History of Earth Day
A look into the history of Earth Day stemming back to 1970 and what Earth Day has looked like on Haverford’s campus over time.
April 22nd every year marks a day when people all over the world come together to celebrate the earth and push for its protection. You may know this date as Earth Day! A time when your local community holds a trash pick-up day or plants a tree in a local park. What you may not know is how Earth Day came to be and the inspiring organizers behind it.
The idea of Earth Day was ignited in 1970 by junior senator Gaylord Nelson from Wisconsin with the help of young organizer and activist Denis Hayes1. In the decades leading up to 1970, Americans were being exposed to massive amounts of air pollution from leaded gas and industries were not concerned about their environmental or health impacts. Most people were naive to the issue of pollution as well because the dirty smell constantly consuming our air was viewed as a sign of economic success1.
These perceptions began to change leading up to 1970 after Rachel Carson’s book “Silent Spring” was published, connecting pollution to public health and a series of disasters struck. There was a massive oil spill in an elite community of Santa Barbara, which broadcasted animals and humans covered in oil goo. Around the same time is when the Cuyahoga River in Cleveland caught fire after a spark from a passing train ignited oil-soaked debris on the river’s surface2. The river was previously perceived as industrial infrastructure, but the newly elected mayor, Carl B. Stokes who was one of the first black mayors of a major city, changed the narrative by bringing the press on a pollution tour of the river.3 People across the country began to become startlingly aware of the effects that come along with air and water pollution, causing a call for action. Gaylord Nelson was one of the people extremely alarmed by the current environmental degradation, as well as being very inspired by the current student-led anti-war movement. Nelson had the idea to channel the powerful energy of these student movements and apply them to environmental awareness and protection.
Nelson recruited Republican congressmen Pete McCloskey to co-chair the movement and Denis Hayes to organize campus teach-ins. A staff of 85 individuals was created to ensure that Earth Day was made a great success. Hayes notes that before students were on board with the Earth Day movement, it was young women who were just starting families who got the momentum going. These women were concerned about the health effects that could impact their young children and eventually the student momentum followed2.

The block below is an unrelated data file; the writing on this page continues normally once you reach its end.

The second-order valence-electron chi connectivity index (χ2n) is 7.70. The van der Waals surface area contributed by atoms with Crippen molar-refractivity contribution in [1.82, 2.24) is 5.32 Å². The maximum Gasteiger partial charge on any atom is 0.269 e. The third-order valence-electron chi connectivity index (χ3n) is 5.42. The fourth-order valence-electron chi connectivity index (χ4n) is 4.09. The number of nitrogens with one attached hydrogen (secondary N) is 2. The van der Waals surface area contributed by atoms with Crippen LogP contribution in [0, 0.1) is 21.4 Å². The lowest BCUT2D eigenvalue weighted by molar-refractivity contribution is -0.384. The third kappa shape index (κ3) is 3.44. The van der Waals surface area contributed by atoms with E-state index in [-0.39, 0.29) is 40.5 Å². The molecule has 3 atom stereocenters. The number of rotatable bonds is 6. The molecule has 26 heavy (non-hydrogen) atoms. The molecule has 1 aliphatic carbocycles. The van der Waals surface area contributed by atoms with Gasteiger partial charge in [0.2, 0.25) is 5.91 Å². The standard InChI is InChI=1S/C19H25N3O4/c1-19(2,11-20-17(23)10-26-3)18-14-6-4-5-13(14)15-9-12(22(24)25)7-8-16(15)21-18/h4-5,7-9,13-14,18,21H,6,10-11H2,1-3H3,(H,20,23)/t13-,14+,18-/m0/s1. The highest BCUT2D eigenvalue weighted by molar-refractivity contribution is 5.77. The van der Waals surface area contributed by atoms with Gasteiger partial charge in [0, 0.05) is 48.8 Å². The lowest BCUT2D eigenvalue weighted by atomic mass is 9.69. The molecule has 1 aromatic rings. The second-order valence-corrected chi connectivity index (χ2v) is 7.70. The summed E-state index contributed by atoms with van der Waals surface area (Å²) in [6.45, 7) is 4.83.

Nelson, McCloskey, and Hayes experienced great success in their first Earth Day for they were able to rally varying environmental groups and 20 million people (10% of the population) to take to the streets to demonstrate against 150 years of industrial pollution1. Soon to follow the impacts of Earth Day were seen through much bipartisan policy. Within the next couple of years, the Environmental Protection Agency (EPA), National Environmental Education Act, Occupational Safety and Health Act, Clean Air Act, Clean Water Act, Endangered Species Act, and Federal Insecticide, Fungicide, and Rodenticide Act were developed. These actions paved the way for industrial pollution accountability and future years of demonstrations that eventually turned into Earth Day being a global event reaching over 1 billion people1!
Now let's dive a bit into the history of environmental celebrations at Haverford. Our events archive tracks back to the late 1980s and shows a variety of campus-centered environmental events. In these deep archives there was not any mention of Earth Day celebrations, but there is record of a first Arbor Day celebration in 1901 with tree plantings, singing songs, and refreshments served by the Campus Club. In future decades, Arbor Day celebrations and spring tours took place in the week surrounding Earth Week and Arbor Day. In more recent years a normal Earth Week would involve a series of tree plantings with surrounding discussions, community electronic recycling events, and volunteer work days. However, COVID-19 has forced Haverford College Arboretum to get more creative with their Earth Week events in a more remote setting. In spring of 2020, the Arboretum hosted a virtual sustainability tour with the school’s sustainability fellow and a virtual Earth Week trivia via social media accounts. This year Earth Week continued to mold itself to the pandemic climate by holding virtual events like an Earthship Model Kit Workshop, Environmental Justice Alumni Panel, and a Call-In to Rep Mary Scanlon. However, the various green groups on campus were able to throw together some social distanced outdoor events including a trash pick up day, tree cookie decorating, a tree planting for the campus community, and Spring Fest: gardening, tye dying, and seeding!
Moral of the story, Nelson, McCloskey, and Hayes achieved their goal of creating campus momentum for protecting the environment. Around the globe, students and adults alike are not settling for performative environmental protection and, rather, putting their feet down and demanding fulfilling policy and advocacy.